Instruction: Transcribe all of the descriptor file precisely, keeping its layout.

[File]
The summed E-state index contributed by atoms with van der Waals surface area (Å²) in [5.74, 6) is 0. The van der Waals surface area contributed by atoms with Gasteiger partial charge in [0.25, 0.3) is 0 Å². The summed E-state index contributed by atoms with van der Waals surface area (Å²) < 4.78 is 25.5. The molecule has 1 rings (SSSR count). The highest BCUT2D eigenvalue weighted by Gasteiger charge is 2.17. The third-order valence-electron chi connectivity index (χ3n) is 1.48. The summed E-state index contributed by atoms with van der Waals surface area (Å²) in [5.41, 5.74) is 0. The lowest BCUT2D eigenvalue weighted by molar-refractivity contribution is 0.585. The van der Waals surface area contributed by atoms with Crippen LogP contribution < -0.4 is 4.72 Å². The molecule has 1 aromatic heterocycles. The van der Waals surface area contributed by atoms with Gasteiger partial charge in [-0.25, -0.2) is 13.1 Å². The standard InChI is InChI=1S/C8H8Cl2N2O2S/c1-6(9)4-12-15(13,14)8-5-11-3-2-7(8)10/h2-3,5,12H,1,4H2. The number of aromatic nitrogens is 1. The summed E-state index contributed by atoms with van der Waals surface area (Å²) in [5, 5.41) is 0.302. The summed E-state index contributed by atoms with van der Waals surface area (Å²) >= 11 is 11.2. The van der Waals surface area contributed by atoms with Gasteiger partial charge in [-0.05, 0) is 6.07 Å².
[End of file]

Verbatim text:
The summed E-state index contributed by atoms with van der Waals surface area (Å²) in [5.74, 6) is 0. The van der Waals surface area contributed by atoms with Gasteiger partial charge in [0.25, 0.3) is 0 Å². The summed E-state index contributed by atoms with van der Waals surface area (Å²) < 4.78 is 25.5. The molecule has 1 rings (SSSR count). The highest BCUT2D eigenvalue weighted by Gasteiger charge is 2.17. The third-order valence-electron chi connectivity index (χ3n) is 1.48. The summed E-state index contributed by atoms with van der Waals surface area (Å²) in [5.41, 5.74) is 0. The lowest BCUT2D eigenvalue weighted by molar-refractivity contribution is 0.585. The van der Waals surface area contributed by atoms with Crippen LogP contribution < -0.4 is 4.72 Å². The molecule has 1 aromatic heterocycles. The van der Waals surface area contributed by atoms with Gasteiger partial charge in [-0.25, -0.2) is 13.1 Å². The standard InChI is InChI=1S/C8H8Cl2N2O2S/c1-6(9)4-12-15(13,14)8-5-11-3-2-7(8)10/h2-3,5,12H,1,4H2. The number of aromatic nitrogens is 1. The summed E-state index contributed by atoms with van der Waals surface area (Å²) in [5, 5.41) is 0.302. The summed E-state index contributed by atoms with van der Waals surface area (Å²) >= 11 is 11.2. The van der Waals surface area contributed by atoms with Gasteiger partial charge in [-0.05, 0) is 6.07 Å².